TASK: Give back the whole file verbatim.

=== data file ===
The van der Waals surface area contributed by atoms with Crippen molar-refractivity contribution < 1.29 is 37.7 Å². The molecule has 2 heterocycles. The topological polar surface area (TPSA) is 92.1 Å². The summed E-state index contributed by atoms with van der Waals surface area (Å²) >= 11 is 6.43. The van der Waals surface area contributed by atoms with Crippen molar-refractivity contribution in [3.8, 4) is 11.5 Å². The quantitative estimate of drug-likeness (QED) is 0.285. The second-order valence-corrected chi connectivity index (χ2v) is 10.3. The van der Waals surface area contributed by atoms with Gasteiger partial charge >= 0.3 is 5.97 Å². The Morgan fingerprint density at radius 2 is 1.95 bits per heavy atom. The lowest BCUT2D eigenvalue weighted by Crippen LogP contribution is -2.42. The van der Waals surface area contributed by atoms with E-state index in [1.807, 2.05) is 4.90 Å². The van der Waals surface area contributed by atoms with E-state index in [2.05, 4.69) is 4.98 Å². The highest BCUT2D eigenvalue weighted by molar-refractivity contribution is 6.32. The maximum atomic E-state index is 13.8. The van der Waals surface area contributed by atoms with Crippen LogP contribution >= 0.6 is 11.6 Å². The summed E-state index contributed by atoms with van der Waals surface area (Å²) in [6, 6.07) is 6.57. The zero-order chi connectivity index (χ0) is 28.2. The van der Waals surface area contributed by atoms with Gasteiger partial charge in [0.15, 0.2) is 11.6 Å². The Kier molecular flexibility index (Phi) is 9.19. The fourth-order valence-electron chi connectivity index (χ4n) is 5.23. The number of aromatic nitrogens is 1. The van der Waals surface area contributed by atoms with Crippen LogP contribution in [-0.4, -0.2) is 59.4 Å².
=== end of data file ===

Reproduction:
The van der Waals surface area contributed by atoms with Crippen molar-refractivity contribution < 1.29 is 37.7 Å². The molecule has 2 heterocycles. The topological polar surface area (TPSA) is 92.1 Å². The summed E-state index contributed by atoms with van der Waals surface area (Å²) >= 11 is 6.43. The van der Waals surface area contributed by atoms with Crippen molar-refractivity contribution in [3.8, 4) is 11.5 Å². The quantitative estimate of drug-likeness (QED) is 0.285. The second-order valence-corrected chi connectivity index (χ2v) is 10.3. The van der Waals surface area contributed by atoms with Gasteiger partial charge >= 0.3 is 5.97 Å². The Morgan fingerprint density at radius 2 is 1.95 bits per heavy atom. The lowest BCUT2D eigenvalue weighted by Crippen LogP contribution is -2.42. The van der Waals surface area contributed by atoms with E-state index in [1.807, 2.05) is 4.90 Å². The van der Waals surface area contributed by atoms with E-state index in [2.05, 4.69) is 4.98 Å². The highest BCUT2D eigenvalue weighted by molar-refractivity contribution is 6.32. The maximum atomic E-state index is 13.8. The van der Waals surface area contributed by atoms with Crippen LogP contribution >= 0.6 is 11.6 Å². The summed E-state index contributed by atoms with van der Waals surface area (Å²) in [6, 6.07) is 6.57. The zero-order chi connectivity index (χ0) is 28.2. The van der Waals surface area contributed by atoms with Gasteiger partial charge in [0.15, 0.2) is 11.6 Å². The Kier molecular flexibility index (Phi) is 9.19. The fourth-order valence-electron chi connectivity index (χ4n) is 5.23. The number of aromatic nitrogens is 1. The van der Waals surface area contributed by atoms with Crippen LogP contribution in [-0.4, -0.2) is 59.4 Å².